101 Freeway wildlife crossing receives another infusion of funds
The Liberty Canyon Wildlife Crossing reached a new milestone in funding.
Source of this article, The Thousand Oaks Acorn, Feb 4, 2021
A private party recently donated $1.4 million toward construction of the land bridge over the l01 Freeway at Liberty Canyon in Agoura Hills. The donation raises total funding for the project to around $18 mi11ion and puts an expected 2021 groundbreaking on the “homestretch,” a representative for the project said.
The donation coincided with news about a new addition to the National Park Service’s study of mountain lions in the Santa Monica Mountains. The agency announced on Jan. 26 that a new male cougar, P-95, had been Captured and fitted with a GPS tracking collar earlier this month. The lion is estimated to be a little over a year old. It’s not known if he’s related to other mountain lions that have been tracked by NPS researchers since the study began in 2002. He is believed to be traveling with a sibling or his mother.
With the addition of P-95, the National Park Service is tracking 10 mountain lions.
Beth Pratt is the California regional executive director for the National Wildlife Federation, a conservation-focused nonprofit organization leading the campaign to raise donations for the bridge.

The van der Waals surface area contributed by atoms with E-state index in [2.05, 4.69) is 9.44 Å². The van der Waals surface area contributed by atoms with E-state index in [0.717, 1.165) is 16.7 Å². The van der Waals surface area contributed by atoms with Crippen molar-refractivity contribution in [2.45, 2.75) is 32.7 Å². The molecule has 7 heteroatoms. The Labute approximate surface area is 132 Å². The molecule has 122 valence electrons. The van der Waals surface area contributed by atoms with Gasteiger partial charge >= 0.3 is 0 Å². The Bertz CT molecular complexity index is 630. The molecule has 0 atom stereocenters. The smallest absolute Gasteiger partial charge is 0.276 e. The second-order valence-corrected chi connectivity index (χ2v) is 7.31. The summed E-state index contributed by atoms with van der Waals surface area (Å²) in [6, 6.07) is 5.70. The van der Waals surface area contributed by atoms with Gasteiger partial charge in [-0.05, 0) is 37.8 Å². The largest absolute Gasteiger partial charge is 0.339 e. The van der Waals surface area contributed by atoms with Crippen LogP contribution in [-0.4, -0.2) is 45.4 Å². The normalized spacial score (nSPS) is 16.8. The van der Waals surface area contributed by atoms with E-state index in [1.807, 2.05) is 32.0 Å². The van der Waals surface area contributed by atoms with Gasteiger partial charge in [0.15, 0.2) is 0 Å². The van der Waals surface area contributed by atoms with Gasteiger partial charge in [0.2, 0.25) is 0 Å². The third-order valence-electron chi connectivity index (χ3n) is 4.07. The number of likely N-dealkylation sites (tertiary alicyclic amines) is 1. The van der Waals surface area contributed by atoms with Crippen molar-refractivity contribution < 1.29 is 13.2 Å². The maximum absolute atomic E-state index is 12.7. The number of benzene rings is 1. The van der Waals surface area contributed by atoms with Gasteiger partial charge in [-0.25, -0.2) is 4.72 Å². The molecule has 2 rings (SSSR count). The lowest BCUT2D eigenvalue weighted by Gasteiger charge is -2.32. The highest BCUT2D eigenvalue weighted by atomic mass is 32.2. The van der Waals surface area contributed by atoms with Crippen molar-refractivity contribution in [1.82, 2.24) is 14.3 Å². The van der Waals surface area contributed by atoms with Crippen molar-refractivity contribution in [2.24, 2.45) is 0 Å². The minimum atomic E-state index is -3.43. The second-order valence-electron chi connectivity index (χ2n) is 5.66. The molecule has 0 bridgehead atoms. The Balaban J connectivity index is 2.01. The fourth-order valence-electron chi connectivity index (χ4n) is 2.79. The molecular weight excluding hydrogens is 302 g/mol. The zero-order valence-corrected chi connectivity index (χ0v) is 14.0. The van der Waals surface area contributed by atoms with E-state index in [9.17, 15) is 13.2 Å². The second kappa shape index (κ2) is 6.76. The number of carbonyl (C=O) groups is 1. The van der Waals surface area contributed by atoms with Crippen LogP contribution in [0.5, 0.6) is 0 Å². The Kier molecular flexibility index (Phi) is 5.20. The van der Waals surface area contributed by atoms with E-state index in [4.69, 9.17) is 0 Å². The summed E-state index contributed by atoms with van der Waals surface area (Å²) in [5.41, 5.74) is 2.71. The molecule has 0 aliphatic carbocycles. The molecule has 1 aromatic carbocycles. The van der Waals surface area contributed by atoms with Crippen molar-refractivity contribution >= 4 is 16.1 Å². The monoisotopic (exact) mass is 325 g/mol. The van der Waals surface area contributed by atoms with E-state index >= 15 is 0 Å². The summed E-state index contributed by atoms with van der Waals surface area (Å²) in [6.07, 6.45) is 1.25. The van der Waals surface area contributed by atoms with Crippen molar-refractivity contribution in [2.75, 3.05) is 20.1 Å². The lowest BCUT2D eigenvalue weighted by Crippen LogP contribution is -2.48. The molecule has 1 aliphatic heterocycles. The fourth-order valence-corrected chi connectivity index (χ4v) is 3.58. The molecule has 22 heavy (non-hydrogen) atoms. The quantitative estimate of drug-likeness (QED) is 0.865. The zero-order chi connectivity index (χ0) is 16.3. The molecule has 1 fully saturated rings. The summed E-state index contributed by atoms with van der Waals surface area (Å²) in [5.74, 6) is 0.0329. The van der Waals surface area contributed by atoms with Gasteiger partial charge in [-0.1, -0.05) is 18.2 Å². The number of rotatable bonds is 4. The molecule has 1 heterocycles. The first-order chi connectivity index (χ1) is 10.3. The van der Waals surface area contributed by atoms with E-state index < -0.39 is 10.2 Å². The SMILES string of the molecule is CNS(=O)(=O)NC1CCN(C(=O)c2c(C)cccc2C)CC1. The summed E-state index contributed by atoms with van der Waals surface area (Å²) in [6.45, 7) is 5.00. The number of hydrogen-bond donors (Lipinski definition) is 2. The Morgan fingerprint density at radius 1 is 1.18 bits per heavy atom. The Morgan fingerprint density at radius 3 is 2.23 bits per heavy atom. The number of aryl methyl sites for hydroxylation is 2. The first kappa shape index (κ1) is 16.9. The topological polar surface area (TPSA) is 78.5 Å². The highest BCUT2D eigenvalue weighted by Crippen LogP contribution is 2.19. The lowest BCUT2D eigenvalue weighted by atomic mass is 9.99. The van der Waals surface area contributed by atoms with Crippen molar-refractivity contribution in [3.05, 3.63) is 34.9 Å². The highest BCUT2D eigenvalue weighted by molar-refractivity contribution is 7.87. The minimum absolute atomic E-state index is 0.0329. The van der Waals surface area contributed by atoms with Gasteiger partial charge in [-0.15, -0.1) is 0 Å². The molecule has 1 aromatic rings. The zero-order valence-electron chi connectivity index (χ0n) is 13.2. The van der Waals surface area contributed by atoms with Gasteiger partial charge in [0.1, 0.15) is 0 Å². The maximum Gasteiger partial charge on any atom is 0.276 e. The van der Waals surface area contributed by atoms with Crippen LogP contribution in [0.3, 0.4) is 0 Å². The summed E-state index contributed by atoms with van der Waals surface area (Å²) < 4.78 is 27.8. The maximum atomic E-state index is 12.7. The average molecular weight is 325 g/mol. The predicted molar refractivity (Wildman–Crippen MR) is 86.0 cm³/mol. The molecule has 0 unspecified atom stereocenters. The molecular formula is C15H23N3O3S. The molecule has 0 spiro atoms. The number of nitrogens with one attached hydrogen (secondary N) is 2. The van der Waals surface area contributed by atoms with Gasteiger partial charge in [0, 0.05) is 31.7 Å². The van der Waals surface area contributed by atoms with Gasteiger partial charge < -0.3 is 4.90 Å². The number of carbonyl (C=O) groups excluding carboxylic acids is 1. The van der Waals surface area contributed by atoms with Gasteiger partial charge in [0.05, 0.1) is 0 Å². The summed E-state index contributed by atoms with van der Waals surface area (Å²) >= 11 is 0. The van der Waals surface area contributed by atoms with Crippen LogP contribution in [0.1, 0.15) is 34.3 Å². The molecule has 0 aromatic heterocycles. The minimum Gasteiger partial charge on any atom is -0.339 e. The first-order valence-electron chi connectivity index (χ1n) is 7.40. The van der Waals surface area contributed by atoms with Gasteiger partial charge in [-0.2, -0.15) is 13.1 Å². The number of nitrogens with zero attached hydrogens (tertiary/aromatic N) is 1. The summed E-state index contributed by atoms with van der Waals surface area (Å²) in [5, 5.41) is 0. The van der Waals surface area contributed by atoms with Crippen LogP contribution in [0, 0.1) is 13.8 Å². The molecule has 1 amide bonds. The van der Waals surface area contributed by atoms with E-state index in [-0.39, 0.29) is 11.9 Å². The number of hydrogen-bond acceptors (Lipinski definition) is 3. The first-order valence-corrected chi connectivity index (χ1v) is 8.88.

“This past fall we released new design visualizations,” Pratt said. “Caltrans will have the blueprints for the crossing completed this summer and if fundraising remains Strong we will break ground in November.”
While the total cost for the bridge is pegged at about $88 mil1ion, only a portion of that is needed to get the structure off the ground.
Pratt said the most of the money raised so far has come from private donations and has been put toward behind-the-scenes costs: feasibility studies, environmental reports and blueprint designs, among other things. As each document is completed it becomes easier to convince donors the project will come to fruition and that their money will make a difference, she said.
Organizations that can afford to make multimi11ion-dollar donations are usually restricted from re1easing funds until a project shows a certain level of completion, such as blueprints, Pratt said.
“There’s been interest in some pretty large gifts we’re hoping to finalize. It looks like a huge gap, but it’s not like we’re starting now – these are conversations that have been going on for a long time,” she said.
When completed, the 165-foot-wide crossing will stretch over 10 lanes of the 101 Freeway as well as Agoura Road, making it more than 200 feet long. The top will be seeded with nearly an acre of native vegetation, making it conducive for use by animals that want to get to the other side of the freeway.
The bridge is a collaboration of the California Department of Fish and Wildlife, the California Coastal Conservancy, Caltrans, the City of Agoura Hi11s and the Santa Monica Mountains Conservancy. It will be built with a mix of public and private funds.